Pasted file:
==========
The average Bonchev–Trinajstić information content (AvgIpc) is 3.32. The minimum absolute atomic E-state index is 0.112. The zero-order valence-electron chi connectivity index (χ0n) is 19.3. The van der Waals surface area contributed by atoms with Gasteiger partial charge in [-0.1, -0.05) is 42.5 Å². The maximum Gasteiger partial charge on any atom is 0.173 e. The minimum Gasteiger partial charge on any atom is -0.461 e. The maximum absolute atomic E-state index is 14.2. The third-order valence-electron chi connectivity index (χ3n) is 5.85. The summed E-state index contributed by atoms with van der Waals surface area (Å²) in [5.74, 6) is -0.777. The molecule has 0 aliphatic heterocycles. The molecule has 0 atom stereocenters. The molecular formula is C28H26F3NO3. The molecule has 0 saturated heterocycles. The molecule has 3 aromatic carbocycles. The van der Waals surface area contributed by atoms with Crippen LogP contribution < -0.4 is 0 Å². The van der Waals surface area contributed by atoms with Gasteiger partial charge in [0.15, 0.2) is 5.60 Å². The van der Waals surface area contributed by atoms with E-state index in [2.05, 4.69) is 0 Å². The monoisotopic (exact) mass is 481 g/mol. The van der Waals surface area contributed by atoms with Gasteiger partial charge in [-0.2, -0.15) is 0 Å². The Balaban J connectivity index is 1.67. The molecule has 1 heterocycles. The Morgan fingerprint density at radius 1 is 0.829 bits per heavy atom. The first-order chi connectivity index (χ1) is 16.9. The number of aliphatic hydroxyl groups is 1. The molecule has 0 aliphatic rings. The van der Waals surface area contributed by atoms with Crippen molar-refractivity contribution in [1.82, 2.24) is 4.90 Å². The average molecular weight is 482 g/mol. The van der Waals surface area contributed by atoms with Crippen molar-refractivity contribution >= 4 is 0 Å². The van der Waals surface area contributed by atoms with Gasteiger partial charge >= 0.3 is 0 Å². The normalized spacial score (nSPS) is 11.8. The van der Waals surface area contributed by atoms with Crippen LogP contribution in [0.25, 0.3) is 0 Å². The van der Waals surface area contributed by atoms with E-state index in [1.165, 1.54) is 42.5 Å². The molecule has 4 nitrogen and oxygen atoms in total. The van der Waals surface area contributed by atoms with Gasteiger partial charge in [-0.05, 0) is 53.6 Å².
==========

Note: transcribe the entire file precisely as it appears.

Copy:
The average Bonchev–Trinajstić information content (AvgIpc) is 3.32. The minimum absolute atomic E-state index is 0.112. The zero-order valence-electron chi connectivity index (χ0n) is 19.3. The van der Waals surface area contributed by atoms with Gasteiger partial charge in [-0.1, -0.05) is 42.5 Å². The maximum Gasteiger partial charge on any atom is 0.173 e. The minimum Gasteiger partial charge on any atom is -0.461 e. The maximum absolute atomic E-state index is 14.2. The third-order valence-electron chi connectivity index (χ3n) is 5.85. The summed E-state index contributed by atoms with van der Waals surface area (Å²) in [5.74, 6) is -0.777. The molecule has 0 aliphatic heterocycles. The molecule has 0 atom stereocenters. The molecular formula is C28H26F3NO3. The molecule has 0 saturated heterocycles. The molecule has 3 aromatic carbocycles. The van der Waals surface area contributed by atoms with Crippen LogP contribution < -0.4 is 0 Å². The van der Waals surface area contributed by atoms with Gasteiger partial charge in [0.15, 0.2) is 5.60 Å². The van der Waals surface area contributed by atoms with E-state index in [2.05, 4.69) is 0 Å². The monoisotopic (exact) mass is 481 g/mol. The van der Waals surface area contributed by atoms with Gasteiger partial charge in [-0.2, -0.15) is 0 Å². The Balaban J connectivity index is 1.67. The molecule has 1 heterocycles. The Morgan fingerprint density at radius 1 is 0.829 bits per heavy atom. The first-order chi connectivity index (χ1) is 16.9. The number of aliphatic hydroxyl groups is 1. The molecule has 0 aliphatic rings. The van der Waals surface area contributed by atoms with Crippen molar-refractivity contribution in [1.82, 2.24) is 4.90 Å². The average molecular weight is 482 g/mol. The van der Waals surface area contributed by atoms with Crippen molar-refractivity contribution >= 4 is 0 Å². The van der Waals surface area contributed by atoms with Gasteiger partial charge >= 0.3 is 0 Å². The normalized spacial score (nSPS) is 11.8. The van der Waals surface area contributed by atoms with Crippen LogP contribution in [0.25, 0.3) is 0 Å². The van der Waals surface area contributed by atoms with E-state index in [1.165, 1.54) is 42.5 Å². The molecule has 4 nitrogen and oxygen atoms in total. The van der Waals surface area contributed by atoms with Gasteiger partial charge in [-0.05, 0) is 53.6 Å².